Prostate-specific antigen (PSA) testing can be an effective tool to detect prostate cancer if the appropriate men are targeted. However, over-detection and over-treatment of men with prostate cancer can be a consequence of widespread testing.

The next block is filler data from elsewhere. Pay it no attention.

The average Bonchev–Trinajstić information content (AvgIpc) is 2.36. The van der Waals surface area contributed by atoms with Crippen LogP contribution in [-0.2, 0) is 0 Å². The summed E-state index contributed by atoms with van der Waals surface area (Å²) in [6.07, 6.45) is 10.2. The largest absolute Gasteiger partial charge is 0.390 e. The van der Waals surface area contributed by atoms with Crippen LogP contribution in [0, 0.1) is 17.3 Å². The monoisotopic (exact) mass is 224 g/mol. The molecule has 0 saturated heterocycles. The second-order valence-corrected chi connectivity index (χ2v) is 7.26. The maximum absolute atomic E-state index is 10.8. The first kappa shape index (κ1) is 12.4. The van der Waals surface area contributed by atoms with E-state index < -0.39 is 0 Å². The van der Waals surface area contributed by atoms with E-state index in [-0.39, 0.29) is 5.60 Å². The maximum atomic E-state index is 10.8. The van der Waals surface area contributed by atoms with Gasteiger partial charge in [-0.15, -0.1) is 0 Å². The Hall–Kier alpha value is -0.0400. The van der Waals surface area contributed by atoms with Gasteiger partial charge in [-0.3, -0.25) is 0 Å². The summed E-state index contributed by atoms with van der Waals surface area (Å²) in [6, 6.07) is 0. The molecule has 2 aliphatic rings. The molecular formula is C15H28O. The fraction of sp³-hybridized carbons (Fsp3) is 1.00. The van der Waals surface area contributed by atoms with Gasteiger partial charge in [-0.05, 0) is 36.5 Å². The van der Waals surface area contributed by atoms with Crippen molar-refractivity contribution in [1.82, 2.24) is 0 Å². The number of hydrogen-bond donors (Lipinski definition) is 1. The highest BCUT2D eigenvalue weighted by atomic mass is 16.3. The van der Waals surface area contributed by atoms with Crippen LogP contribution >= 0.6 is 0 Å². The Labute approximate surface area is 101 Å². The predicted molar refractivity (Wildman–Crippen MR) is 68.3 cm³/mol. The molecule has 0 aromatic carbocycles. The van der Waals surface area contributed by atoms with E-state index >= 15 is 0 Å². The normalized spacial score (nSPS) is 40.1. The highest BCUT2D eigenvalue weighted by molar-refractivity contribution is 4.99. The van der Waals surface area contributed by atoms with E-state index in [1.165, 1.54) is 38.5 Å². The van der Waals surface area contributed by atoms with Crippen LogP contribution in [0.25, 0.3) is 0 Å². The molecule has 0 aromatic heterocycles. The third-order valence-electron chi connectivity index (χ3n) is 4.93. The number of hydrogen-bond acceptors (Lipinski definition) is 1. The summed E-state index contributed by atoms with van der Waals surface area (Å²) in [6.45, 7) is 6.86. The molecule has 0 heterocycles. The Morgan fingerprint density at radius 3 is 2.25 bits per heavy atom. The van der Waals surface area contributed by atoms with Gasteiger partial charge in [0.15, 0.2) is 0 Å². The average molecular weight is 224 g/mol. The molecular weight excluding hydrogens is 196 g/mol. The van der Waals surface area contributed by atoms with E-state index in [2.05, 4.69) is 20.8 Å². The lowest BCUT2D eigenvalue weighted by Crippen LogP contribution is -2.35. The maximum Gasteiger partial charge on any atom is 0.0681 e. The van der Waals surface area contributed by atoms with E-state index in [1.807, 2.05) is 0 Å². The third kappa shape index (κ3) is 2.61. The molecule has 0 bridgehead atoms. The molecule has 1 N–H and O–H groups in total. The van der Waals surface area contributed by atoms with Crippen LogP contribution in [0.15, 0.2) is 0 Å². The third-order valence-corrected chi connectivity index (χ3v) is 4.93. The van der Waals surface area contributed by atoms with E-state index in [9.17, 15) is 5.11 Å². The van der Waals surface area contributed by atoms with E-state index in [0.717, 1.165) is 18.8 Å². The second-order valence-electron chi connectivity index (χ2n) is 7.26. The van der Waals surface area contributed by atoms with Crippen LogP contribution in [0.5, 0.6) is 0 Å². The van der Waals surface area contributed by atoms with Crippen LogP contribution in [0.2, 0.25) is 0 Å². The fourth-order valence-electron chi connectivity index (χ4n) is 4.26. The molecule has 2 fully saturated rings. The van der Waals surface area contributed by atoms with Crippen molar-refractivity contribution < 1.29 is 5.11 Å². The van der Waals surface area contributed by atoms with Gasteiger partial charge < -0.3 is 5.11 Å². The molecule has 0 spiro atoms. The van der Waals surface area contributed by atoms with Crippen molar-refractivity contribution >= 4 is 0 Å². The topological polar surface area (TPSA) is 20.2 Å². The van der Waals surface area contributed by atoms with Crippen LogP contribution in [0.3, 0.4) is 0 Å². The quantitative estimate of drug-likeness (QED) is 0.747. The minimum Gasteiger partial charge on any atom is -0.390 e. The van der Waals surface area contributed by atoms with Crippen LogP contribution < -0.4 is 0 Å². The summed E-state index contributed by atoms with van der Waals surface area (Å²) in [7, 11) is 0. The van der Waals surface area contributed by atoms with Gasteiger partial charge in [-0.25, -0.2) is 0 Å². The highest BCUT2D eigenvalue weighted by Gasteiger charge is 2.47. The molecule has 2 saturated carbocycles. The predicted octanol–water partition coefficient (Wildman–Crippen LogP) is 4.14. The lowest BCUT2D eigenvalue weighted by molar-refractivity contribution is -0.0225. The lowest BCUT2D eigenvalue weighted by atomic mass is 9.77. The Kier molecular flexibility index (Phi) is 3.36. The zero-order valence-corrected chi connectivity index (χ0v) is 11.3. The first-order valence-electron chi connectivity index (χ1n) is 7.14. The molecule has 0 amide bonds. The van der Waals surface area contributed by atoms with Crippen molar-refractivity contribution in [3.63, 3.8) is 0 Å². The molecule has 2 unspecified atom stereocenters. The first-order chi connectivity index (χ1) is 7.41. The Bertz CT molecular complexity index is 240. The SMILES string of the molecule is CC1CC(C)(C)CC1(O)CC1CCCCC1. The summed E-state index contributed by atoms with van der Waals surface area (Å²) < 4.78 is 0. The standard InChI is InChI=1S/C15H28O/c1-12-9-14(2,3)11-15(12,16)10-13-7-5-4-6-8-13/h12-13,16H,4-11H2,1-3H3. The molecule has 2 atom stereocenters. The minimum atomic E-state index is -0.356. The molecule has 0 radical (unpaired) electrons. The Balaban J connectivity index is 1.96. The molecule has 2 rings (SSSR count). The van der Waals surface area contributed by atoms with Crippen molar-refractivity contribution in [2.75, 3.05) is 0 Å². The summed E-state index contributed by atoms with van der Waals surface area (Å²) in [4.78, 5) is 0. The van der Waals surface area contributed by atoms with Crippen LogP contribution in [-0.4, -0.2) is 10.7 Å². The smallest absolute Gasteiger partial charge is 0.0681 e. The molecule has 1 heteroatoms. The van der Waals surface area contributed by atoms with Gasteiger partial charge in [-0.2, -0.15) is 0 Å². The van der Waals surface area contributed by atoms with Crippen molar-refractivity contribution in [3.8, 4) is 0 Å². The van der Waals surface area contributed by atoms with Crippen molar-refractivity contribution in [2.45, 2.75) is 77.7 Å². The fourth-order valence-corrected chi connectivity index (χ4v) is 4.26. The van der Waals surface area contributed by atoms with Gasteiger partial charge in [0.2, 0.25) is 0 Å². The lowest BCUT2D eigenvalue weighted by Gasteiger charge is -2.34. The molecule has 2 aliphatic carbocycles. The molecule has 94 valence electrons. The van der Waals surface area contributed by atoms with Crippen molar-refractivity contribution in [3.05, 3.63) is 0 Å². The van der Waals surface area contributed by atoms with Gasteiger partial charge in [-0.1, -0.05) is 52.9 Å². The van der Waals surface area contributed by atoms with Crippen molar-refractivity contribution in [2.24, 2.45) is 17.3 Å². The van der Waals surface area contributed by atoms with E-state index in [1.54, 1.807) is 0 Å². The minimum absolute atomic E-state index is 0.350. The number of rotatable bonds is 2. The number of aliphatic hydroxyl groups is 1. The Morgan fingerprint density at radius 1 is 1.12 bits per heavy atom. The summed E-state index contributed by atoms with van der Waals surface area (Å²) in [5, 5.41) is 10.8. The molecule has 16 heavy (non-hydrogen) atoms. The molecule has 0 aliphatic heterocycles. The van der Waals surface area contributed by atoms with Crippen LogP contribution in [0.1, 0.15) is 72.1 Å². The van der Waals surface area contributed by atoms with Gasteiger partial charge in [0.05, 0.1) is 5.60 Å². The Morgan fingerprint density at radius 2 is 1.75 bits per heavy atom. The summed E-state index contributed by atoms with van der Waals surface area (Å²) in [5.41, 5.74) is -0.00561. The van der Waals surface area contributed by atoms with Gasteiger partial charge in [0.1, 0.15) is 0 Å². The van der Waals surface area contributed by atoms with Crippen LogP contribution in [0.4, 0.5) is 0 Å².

Interest in the use of prostate specific antigen (PSA) as a screening tool for prostate cancer began in 1993 when it was introduced as a free test to the population of Tyrol in Austria. Intuitively it was thought that the earlier cancer was detected, the greater the chance for cure. This trial demonstrated a 25% improved prostate cancer survival rate in those undergoing PSA screening with prolonged follow up compared with the rate in the general male population in Austria. However, randomised controlled studies comparing death rates of men who have had PSA tests with those who had not have only recently been published.